Robert Sadler (1909-2001)
|Artist Name||Robert Sadler (1909-2001)|
|Title||Red Black Gold Abstract|
This stunning Abstract Expressionist oil painting is by British artist Robert Sadler and is from the late 50's. This is a fantastic example of his work and mixes abstraction with figurative landscape lines.
Signed lower left.
|Medium||Oil on Panel|
|Size||31 x 21 inches|
|Frame||Housed in a float mount frame 34 inches by 24 inches.|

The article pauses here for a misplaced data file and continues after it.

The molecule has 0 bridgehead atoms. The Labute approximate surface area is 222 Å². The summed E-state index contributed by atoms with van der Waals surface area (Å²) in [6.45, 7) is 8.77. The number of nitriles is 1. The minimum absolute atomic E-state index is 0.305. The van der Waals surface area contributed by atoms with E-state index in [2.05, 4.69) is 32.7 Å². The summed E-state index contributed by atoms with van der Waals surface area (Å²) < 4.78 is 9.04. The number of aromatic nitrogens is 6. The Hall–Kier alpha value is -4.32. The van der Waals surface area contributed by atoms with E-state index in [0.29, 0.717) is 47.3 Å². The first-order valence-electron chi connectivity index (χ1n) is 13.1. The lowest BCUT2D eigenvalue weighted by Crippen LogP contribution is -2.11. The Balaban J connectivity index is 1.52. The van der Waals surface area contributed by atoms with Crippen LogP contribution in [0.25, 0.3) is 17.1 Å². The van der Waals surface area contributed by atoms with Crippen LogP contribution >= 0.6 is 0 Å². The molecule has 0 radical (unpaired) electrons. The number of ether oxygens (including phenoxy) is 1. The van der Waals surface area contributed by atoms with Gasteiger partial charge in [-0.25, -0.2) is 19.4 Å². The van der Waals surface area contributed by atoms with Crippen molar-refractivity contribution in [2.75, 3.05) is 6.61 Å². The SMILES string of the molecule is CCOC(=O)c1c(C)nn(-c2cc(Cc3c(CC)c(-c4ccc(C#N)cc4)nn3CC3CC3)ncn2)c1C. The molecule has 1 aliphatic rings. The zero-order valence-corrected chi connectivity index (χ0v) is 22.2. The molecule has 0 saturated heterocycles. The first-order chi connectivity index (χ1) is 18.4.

|Biography||Robert Sadler (1909-2001) was born in Newmarket, Suffolk, the son of a racehorse trainer. By the age of fourteen he was drawing and painting aeroplanes, horses, houses and landscapes. After studying at Eastbourne College and Sidney Sussex College, Cambridge he joined the Royal Air Force in 1930 as a pilot from Cambridge University Air Squadron. In 1942, whilst posted to the Air Ministry as ‘Director of Plans’, he attended art school in London and spent the following year in Turkey on special duties where he lectured at the Turkish Air Staff College and painted and rode race horses. At the end of the war he returned to the UK and took up the post of Station Commander at RAF Binbrook in Lincolnshire. In 1947 he moved to Denmark as Air Attache to the British Embassy in Copenhagen where he attended art school and two years later, whilst Vice-President of the RAF Officers’ Selection Board, set-up a studio in Stockbridge whilst attending art school in Winchester. In 1953 he moved to the USA to take up the post as representative on the NATO Joint Chiefs of Staff Intelligence Committee during which period he attended the Corcoran School of Art in Washington DC where he first encountered the work of the American Abstract Expressionists. Returning to the U.K. in 1955 he moved back to Newmarket, having retired from the RAF ‘to devote the rest of my life to painting’. He attended Heatherley’s School of Fine Art in London, Cambridge Technical College and became a member of the Winchester Art Society and the Cambridge Society of Painters & Sculptors. His first one-man show was at Swaffham Prior, Cambridge and from then until 1963 he lived and painted in a largely abstract expressionist style influenced by the Ecole de Paris Tachisme of Poliakoff and de Stael and by the contemporary British work of Peter Lanyon, William Scott, Paul Feiler, Bryan Wynter and Adrian Heath. This began a long and distinguished exhibiting career, his work being shown with The Royal Institute of Painters in Watercolours (1955), The Royal Institute Galleries Summer Salon (1955), The Royal Institute of Oil Painters (1955 and 1957), Heffers Gallery, Cambridge (1955, 1958 and 1964), the New Vision Centre Gallery (1957), the John Moores Liverpool Exhibition (1957/8), Bradford City Art Gallery (1959), the King Street Gallery, Cambridge (1959 and 1960), the Cambridge Society of Painters and Sculptors (1960 and 1961), the Obelisk Gallery, Washington DC (1960), Gainsborough House Society (1962), The London Group (1962), CEMA, Belfast (1962), Saffron Walden Festival (1962), the Argos Gallery, Aldeburgh (1963), and the Stable Gallery, Ufford (1964). In 1964 Sadler moved to Aldeburgh, Suffolk and built a new Studio at 39 The Terrace where he lived till his death in August, 2001. He showed at the Festival Gallery, Aldeburgh (1966), Royal Institute Gallery (1969), Framlingham Art Gallery (1974), Reades Gallery, Aldeburgh (1976), Tryon Gallery, North Carolina, USA (1979), Philip Francis Gallery, Sheffield (1984), EU Parliament, Strasbourg (1985/6), New English Art Club (1986), Saxmundham Music and Arts (1994), Aldeburgh 100 (1995), The Red Studio, Aldeburgh (1996). He hung an Annual Studio Exhibition almost every year between 1965 and 2001 and since his death Sadler’s works have been exhibited at various galleries throughout Suffolk. In 2007 a group of twelve of Sadler’s paintings was chosen to furnish the set for the Cornwall based TV series, ‘Echo Beach’. In his foreword to the catalogue of Bryan Wynter’s one man show at the Hayward Gallery in 1976 Alan Bowness wrote, ‘For a short period – say from 1955 to 1965 – British artists really believed they were as good as anyone and, objectively speaking, I think this was true – certainly one saw the emergence of a remarkable plethora of new talent and a quantity of good painting and sculpture unmatched before or since.’ Robert Sadler, and the work he created during this decade, perfectly illustrate Bowness’s point and fully deserve to be seen in that same light.|